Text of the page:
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Unwelshness in politics & the language of division

A political spat has emerged where I live in the last few weeks. Lord Ellis-Thomas, the chairman of an assembly committee and ex-leader of the Welsh Assembly, has been fired from his position by the current head of the party Leanne Wood. This may seem fairly small beer but it was the nature of the 'offense' which I feel has greater significance than at first seems, so bear with me while I just cover the ground.

Lord Ellis-Thomas was ostensibly fired for criticising Leanne Wood over her comments that UKIP are fundamentally 'unwelsh'. For those who don't follow British politics, UKIP is a party devoted to pulling out of Europe, closing the borders and, if possible, returning to the sepia glow of the 1950s.

Plaid Cymru, the party of which Lord Ellis-Thomas and Leanne Woods are Assembly Members, has traditionally been a left wing socialist party. An apt comparison would be that if the Labour party of the 1970s had avoided the storm of New Labour and had developed a Welsh accent, they would look a lot like Plaid Cymru. Their manifesto contains several statements of intent, including the following aim:

"To build a national community based on equal citizenship, respect for different traditions and cultures and the equal worth of all individuals, whatever their race, nationality, gender, colour, creed, sexuality, age, ability or social background"


UKIP has undoubtedly shown, again and again, that they don't have a respect for different traditions and cultures. Leanne Wood was right in her key note speech to state that their "ugly politics" should not be allowed to gain traction in Wales. However her comment brought criticism from within the highest echelon of the parties. Not because of any support for UKIP's policies, but because the speech was heard as saying that to vote UKIP would be 'Unwelsh' (note - at no point did she actually use this phrase, but the phrase did appear in a press release and party brochures).

The argument started with an interview with Lord Ellis-Thomas. He made the point eloquently that, while disagreeing with UKIP, he found the statement 'unwelsh' to be distasteful. To dismiss your "colleagues in Wales" for their voting habits was something that he believed had no place in the Welsh Assembly. Lord Ellis-Thomas was subsequently sacked from his position and the party has affirmed that his views are not in tune with the party line. Plaid Cymru's chairman Dafydd Trystan Davies said the party "needs to be disciplined in order to present" a "progressive, positive agenda".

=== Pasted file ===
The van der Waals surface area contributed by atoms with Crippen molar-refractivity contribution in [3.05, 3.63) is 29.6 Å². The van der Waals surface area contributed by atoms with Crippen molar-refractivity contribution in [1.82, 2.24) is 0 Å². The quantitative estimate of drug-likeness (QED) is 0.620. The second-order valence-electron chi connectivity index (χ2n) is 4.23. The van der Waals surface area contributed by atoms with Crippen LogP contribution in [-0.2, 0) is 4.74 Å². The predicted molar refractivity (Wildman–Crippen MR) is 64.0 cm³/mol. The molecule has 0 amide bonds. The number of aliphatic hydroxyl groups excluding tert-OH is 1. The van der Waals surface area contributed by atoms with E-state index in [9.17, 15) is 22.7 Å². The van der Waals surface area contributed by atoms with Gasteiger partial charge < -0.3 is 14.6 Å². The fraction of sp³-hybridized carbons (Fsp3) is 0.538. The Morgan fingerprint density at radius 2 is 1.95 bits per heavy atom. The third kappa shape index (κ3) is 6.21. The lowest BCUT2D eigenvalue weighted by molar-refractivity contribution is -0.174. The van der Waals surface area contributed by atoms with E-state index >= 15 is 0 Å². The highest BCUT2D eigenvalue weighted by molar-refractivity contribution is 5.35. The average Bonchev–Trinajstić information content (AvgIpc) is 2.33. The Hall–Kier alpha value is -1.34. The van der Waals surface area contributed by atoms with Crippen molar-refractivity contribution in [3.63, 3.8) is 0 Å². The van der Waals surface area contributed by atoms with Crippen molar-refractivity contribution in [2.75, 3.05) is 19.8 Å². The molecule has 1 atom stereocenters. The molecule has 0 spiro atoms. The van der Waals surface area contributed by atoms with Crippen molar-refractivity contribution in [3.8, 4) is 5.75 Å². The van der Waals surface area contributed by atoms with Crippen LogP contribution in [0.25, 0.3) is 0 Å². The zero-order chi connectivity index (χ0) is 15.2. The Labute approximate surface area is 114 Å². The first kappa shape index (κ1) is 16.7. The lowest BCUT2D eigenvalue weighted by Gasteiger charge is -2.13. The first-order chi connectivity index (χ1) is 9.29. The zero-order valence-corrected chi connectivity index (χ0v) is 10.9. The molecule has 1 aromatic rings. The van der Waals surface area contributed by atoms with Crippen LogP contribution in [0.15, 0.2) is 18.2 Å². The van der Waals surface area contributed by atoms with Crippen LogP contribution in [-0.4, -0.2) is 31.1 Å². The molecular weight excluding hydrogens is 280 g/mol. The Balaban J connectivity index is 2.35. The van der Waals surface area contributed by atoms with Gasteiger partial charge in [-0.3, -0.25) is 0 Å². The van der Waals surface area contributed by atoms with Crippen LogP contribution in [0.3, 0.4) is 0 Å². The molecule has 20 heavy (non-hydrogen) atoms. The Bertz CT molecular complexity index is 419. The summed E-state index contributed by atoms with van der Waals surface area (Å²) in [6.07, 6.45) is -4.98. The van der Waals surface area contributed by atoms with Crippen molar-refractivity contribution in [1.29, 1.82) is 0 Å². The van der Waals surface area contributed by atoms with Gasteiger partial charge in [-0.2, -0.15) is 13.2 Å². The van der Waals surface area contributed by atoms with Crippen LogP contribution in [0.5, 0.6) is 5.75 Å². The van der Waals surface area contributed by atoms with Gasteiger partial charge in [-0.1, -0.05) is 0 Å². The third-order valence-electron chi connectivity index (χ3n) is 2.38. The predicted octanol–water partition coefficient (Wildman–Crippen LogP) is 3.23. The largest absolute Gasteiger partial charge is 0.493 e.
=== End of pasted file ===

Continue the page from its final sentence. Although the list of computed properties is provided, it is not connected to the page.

It is undoubted that there is a certain element of political barracking going on in the backgrounds here. It is of note that Leanne Woods beat Lord-Ellis to take control of the party in 2012. But I believe that Lord Ellis-Thomas made a serious point. That while affirming respect for political beliefs in your manifesto, you cannot then engage in an attack on a rival party on Nationalistic grounds. That is what comments of 'Unwelshness' amount to. It should not be forgotten that such arguments have been prevalent in Nationalism since the dawn of time. There is also a certain irony in engaging in such comments against a party who utilise the trope themselves (Love Britain, Vote UKIP - a slogan seemingly appropriated from the British National Party). Divisive political commentary remains divisive even when made with the best of intentions. To segregate off people from the Welsh Community for voting UKIP not only goes against enlightened Democratic principles and the Plaid Cymru manifesto, but also against my own concept of Welshness.

Here then lies the greater significance. Europe as a whole faces a resurgent nationalist right. From Golden Dawn in Greece, to the Dutch Party for Freedom, to our very own UKIP, the far right is gaining momentum in Europe. It is the duty of progressive parties and left-wing voters to combat this. But we must not allow ourselves to sink to their level in the fight, or we will have lost before we have begun.


(So this is my first attempt at writing a serious opinion piece. If you like it and found it interesting, I'll try and come up with some more pieces about events in British politics that probably don't make it on to the international news scene)

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